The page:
Inkheart (1/23)
I don't know what's going on, but I like Brendan Fraser in fantasy adventure movies. It can't be worse than The Golden Compass, anyway. I think it looks kind of neat.

The Uninvited (1/30)
It looks like the good kind of silly fun for a horror movie. Plus it stars Elizabeth Banks. I'll probably catch it on DVD. And kudos to the trailer for a couple of scenes of Emily Browning and Arielle Kebbel in their bikinis. (Arielle Kebbel has a surprising following; I put up some pictures of her a couple of months back, and that post is still one of my most popular in terms of hits.)

Fanboys (2/6)
JUST PUT THE FUCKING MOVIE OUT, ALREADY! Fucking Weinsteins. At least I got a preview this time. (If you don't count the first preview, which I first saw something like 26 years ago.) There's entirely too little Kristen Bell in the trailer, but it looks funny. Just release the goddamn thing and I promise to go, alright?

Push (2/6)
Wow, does that look fucking stupid. I watch this every week on TV already, don't I? It's called Heroes, right?

Confessions of a Shopaholic (2/13)
Here's a confession: this movie looks idiotic. Blurgh. I don't think Isla Fisher has it in her to carry a movie. If you'd cast Elizabeth Banks or Amy Adams, then we could talk.

The International (2/13)
Is every Clive Owen movie going to look retarded from now on? This looks retarded. Sorry to go for that term, but at some stage this movie's development into something resembling a movie was retarded. There, now it's scientific. This would look embarrassing if it looked noticeable.

Friday the 13th (2/13)
I don't know... I'm almost willing to give it a shot, for some reason. Maybe it's because I liked the Halloween remake so much. But this is the same gang of assholes who made the execrable Texas Chainsaw Massacre remake. And it's got that asswad Jared Padalecki, who I fucking hate.

Watchmen (3/6)
The first trailer was awesome. So is the second. I really want to see this movie, and I really want it to be good. Misgivings over.

The Soloist (3/13)
A white guy is uplifted by a magical black man and everyone begs for an Oscar. I feel like I've seen this condescending shit a million times before.

Race to Witch Mountain (3/13)
I know I'll see it on DVD. My Disney thing. I'm not altogether convinced that Escape to Witch Mountain needs a remake, but who knows?

Sunshine Cleaning (3/13)
The trailer practically wants you to think it's a sequel to Little Miss Sunshine (it's from the same producers) right down to Alan Arkin being in it. Amy Adams and Emily Blunt are sisters who form a crime scene cleaning service. It looks nice. I want to see it.

Monsters vs. Aliens (3/27)
It's a DreamWorks animation but it actually looks funny. I like the monsters, anyway, especially that blobby guy.

Star Trek (5/8)
I'm cutting this movie a lot of slack now because I think the trailer looked really good. The fact that there are suddenly so many Trekkies who are pissed off about the trailer only sweetens the deal (typical reaction boils down to: not pretentious and precious enough--meanwhile, these same people turned Transformers into one of the biggest hits of the year, so who cares what those jerks want to see?). I'd love to see Trek move in a direction that isn't the same thing I've been seeing since I was 12 fucking years old.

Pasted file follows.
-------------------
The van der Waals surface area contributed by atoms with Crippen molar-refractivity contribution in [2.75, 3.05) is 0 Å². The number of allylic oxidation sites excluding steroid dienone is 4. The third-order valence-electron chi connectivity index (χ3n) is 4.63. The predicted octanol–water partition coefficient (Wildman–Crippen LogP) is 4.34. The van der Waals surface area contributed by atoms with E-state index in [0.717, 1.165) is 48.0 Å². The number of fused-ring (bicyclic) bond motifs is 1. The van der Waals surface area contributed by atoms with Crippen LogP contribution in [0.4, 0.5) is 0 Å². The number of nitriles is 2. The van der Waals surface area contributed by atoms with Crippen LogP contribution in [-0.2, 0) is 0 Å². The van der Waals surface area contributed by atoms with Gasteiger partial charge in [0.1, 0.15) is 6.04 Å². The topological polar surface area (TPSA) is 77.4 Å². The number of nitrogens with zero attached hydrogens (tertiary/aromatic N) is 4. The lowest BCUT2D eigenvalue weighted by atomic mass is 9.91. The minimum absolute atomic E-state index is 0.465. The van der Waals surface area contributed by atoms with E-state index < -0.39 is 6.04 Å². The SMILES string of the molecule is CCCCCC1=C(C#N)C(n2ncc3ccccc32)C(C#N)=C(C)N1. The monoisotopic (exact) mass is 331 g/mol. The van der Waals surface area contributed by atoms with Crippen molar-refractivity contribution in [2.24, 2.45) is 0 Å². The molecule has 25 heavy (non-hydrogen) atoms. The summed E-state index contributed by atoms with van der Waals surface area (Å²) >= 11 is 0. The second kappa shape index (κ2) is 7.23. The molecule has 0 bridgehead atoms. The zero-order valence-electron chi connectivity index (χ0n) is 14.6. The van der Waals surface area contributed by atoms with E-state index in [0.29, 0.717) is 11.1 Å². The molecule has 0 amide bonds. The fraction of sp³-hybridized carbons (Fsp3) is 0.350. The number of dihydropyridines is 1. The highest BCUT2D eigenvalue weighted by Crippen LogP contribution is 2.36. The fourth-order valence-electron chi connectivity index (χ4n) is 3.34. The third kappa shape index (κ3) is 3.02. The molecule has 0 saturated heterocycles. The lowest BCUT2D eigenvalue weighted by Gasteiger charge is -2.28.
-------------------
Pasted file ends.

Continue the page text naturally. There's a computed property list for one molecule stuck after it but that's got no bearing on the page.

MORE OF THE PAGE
Angels & Demons (5/15)
For the same idiots who thought The Da Vinci Code was really, really smart. Boilerplate.

Harry Potter and the Half-Blood Prince (7/17)
I still like these movies. I realize I can't objectively review them, because I'll always end up liking them because I like the characters and I like the actors and I like the whole enterprise. None of them are altogether, seriously, excellent movies. Someone said that after seeing Harry Potter and the Goblet of Fire that they felt there would never be a truly bad Harry Potter movie, but there would never be a truly great one, either. And I think the movies get better on repeat viewings (Order of the Phoenix was much better a second time around). So what can I tell you? I think the trailer looks great, if that even means anything anymore, and I'm disappointed this one got pushed all the way back to July. But 7/17 is my birthday, so that's kind of neat.

They Came from Upstairs (7/31)
I'd love to see Ashley Tisdale not play a kid anymore, I really would. Now that this High School Musical shit is over, can she please move on?

Happy 80th Birthday, Mickey Mouse!

Monday, November 17, 2008

How Star Wars Should Have Ended

Good point...



More "How It Should Have Ended" videos here.

Some Tax Thoughts

Just a couple of observations I've had in my head.

1. I wouldn't stand for it if the police or firefighters required proof of insurance and a co-pay before they investigated a crime or stopped my house from burning down. Why do we stand for the same thing at the doctor's office?

2. Incidentally, anyone who says that police, firefighters, and teachers should be paid more but complains about taxes being too high is at best childish and at worst a hypocrite. Anybody who complains about taxes being too high but still enjoys the benefits of taxes (roads, libraries, police, firefighters, public education, water, government, rural electricity) is also an idiot.